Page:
A travel equipment/wilderness adventure gear threat made real…

I have threatened to discuss the specifics of adventure/wilderness and travel equipment before, long before I even started this particular website. This was mostly in relation to the months I have spent alone, living out in wild places in as much harmony with nature as is possible in this day and age. I mentioned brand names, I posted photos, but I never got down to actually completing full reviews.

(TL;DR1: I’m putting up a kit review/gear list page and posts on this site.)

Hammock Hanging From Oak Trees - essential Bushcraft and travel equipment
Lots of kit, during my wilderness time, much of which I will review/talk about soon.

A brief history

When I knew I was leaving the (dis)United Kingdom I bought a domain name and hosting specifically for a sort-of travel blog. For various reasons I never launched this properly — I still have the social media pages, I still have the site, but it never got launched. Recently the hosting company sneakily took another year’s payment rather a long time before it was actually due. In a cruel twist of fate (or a warning to future me and maybe you) I had a calendar alert set to double-check I had cancelled the hosting plan on what was, it turned out, the day after they took the money. I am still disputing this, as I simply don’t need hosting for a site that doesn’t exist. Instead, I had decided to keep the ownership of the domain but actually begin to use alexandermichaelcrow.com for all things, including travel writing, potentially cross-posting in the future, if ever I have time.

The above is a digression of sorts, but it serves to illustrate the fact I knew I wanted to tell tales of travel and knew some time ago. Being a mercenary pen-for-hire (freelance — the word was so much more exciting when all it meant to me was a career in a fantasy roleplaying game [Warhammer Fantasy Roleplay 1st Edition, I’m looking at you]. Which reminds me, see here for an interesting discussion on reading sourcebooks as, well, books to read.) I also knew that discussion of kit/gear/equipment/stuff is always popular and pulls in readers in the same way all those ‘Top 13 Things to Do in X’, ‘Top 17 Signs She’s Just Not That Into You’ or ’50 Things You Will Really Wish You Hadn’t Bothered Reading to the End’ posts that seem to act as a lodestone to certain readers and algorithms.

However, listen to Mr. Mears when it comes to equipment

I have also long-held to the belief that it is better for people to find their own way, especially when it comes to wilderness gear, to learn how to make-do, to improvise, to use whatever they can find and afford at a time, rather than placing trust in a brand name or recommendation from others and putting off learning skills as they should. I think this dates back to Raymond Mears’ very first (and long out of print) book The Survival Handbook: A Practical Guide to Woodcraft and Woodlore. This, at the time, was the book I had been waiting for — and it changed my life, quite literally. Without it I wonder whether I would have continued to push myself to understand hunter-fisher-gatherer ways to do things, to read and read around the subject of what is now popularly known as bushcraft, but is really our ancestral right, our shared species knowledge of how to live and thrive in the world with no modern equipment at all.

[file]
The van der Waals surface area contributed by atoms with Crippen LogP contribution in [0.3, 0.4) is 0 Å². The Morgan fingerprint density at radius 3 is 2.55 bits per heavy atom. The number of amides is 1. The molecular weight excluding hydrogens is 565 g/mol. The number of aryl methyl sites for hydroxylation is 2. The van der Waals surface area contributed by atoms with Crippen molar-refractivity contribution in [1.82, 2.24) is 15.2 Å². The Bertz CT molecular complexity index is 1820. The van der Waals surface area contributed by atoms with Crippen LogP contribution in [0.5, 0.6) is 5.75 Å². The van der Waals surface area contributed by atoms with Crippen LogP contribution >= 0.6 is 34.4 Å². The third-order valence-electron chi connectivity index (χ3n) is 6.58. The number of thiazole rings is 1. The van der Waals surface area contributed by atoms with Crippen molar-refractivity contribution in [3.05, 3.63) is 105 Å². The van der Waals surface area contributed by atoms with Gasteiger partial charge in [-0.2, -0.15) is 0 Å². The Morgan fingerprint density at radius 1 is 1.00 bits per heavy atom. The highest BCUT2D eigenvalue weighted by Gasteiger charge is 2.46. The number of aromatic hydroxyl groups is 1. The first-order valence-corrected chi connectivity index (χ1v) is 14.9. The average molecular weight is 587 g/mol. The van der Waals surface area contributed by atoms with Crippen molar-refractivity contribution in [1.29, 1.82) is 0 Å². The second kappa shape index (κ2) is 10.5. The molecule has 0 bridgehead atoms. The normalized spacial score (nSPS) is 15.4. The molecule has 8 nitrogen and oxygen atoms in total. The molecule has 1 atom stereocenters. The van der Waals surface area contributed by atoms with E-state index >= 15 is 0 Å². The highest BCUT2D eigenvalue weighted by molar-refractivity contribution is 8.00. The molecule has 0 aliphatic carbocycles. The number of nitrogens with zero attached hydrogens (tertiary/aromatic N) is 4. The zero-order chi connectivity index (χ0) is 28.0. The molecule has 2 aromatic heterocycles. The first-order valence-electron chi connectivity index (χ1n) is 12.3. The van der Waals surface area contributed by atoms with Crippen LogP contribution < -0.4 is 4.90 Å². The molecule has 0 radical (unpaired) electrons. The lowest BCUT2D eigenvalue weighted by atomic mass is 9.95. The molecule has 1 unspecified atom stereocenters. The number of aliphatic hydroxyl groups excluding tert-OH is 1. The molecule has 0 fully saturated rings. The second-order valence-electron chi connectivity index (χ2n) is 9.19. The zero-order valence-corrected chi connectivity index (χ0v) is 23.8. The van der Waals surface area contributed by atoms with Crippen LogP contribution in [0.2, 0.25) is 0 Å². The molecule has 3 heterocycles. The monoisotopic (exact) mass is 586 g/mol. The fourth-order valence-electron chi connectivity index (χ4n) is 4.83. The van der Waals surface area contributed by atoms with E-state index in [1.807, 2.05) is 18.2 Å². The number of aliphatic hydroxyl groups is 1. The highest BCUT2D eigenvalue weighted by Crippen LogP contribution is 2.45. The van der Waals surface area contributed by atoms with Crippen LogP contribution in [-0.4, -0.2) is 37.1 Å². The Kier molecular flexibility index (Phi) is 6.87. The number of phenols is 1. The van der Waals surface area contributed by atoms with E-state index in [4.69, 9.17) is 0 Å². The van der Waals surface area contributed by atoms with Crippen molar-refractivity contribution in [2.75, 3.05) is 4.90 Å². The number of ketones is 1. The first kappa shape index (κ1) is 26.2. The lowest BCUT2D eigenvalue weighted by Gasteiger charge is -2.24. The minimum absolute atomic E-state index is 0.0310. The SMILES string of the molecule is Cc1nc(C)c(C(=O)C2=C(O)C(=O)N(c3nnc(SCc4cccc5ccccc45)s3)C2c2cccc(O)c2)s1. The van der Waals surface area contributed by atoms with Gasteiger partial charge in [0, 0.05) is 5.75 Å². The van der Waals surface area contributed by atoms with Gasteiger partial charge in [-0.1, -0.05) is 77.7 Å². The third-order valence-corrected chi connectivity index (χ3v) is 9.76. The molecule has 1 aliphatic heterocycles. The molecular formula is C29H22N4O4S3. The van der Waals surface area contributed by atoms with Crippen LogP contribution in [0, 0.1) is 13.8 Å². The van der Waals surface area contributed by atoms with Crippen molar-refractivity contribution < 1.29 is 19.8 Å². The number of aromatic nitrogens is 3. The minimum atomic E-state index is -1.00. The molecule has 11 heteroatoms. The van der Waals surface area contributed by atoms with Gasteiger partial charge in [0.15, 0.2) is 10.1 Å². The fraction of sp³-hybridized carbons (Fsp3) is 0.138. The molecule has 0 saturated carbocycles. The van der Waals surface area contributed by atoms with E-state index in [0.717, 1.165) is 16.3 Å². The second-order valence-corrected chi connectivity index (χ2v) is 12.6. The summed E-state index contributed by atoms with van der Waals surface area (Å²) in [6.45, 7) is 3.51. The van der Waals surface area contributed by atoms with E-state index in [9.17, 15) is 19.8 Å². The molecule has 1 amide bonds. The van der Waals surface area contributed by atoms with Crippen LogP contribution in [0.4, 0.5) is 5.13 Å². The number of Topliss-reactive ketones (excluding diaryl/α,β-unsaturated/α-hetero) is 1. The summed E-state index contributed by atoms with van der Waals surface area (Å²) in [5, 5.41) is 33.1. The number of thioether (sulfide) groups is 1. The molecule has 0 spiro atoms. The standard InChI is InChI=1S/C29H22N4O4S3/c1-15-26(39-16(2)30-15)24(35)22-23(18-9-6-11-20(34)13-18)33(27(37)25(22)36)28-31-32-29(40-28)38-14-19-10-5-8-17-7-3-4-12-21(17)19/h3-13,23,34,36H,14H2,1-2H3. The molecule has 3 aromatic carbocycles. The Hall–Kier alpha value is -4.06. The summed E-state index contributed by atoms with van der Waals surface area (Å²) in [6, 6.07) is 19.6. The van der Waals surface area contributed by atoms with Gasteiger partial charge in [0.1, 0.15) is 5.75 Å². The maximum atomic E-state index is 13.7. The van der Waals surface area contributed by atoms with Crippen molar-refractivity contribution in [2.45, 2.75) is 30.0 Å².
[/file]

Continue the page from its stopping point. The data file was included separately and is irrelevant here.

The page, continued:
The author in a bushcraft setting. With pipe and fire and flames
Across the fire, in the wilds. The glint on my forehead is from my Zebralight headtorch, which I carry with me everywhere I go. Review to come.

In this book, Mr Mears rightly says about kit (and I am paraphrasing from memory here, as I am writing this2 sitting in 29° heat at 0742 in the morning, 6089.526 miles (9800.142KM )
as the Crow (sometimes it is hard not to capitalise crow) flies away from my physical library, so please forgive any mistakes:

“Equipment does not make you a better outdoorsperson, that comes from practice and patience…and for this reason I have curbed my discussion of kit here.”

Incidentally, if you can get hold of a copy, please do so, it is absolutely packed full of information, not as polished as his later books, but that, in my opinion, merely adds to the charm. It is a fantastic place to start learning bushcraft. 3

And that stuck with me.

But I also believe in sharing…

…and I am nearly 41. I am nowhere near an expert in anything — I dislike the idea of self-proclaimed experts intensely — but I do have a good number of years under my proverbial belt, years in which I have amassed an understanding of what works for me and, I believe, it is now time to share these.

I commence with a caveat — for true travel adventure, improvise, make, mend

In line with the above, starting with a discussion of travel equipment that doesn’t exactly fit the bill of ‘traditional’ review makes sense to me. I think learning to improvise, learning to look at things through a different lens, is crucial to life, and not just for outdoors or travel gear. Being able to see something the vast masses think of as ‘disposable’, something that simply goes in the rubbish/trash/waste/sea, then using it again, repurposing — that is key to understanding my ethos.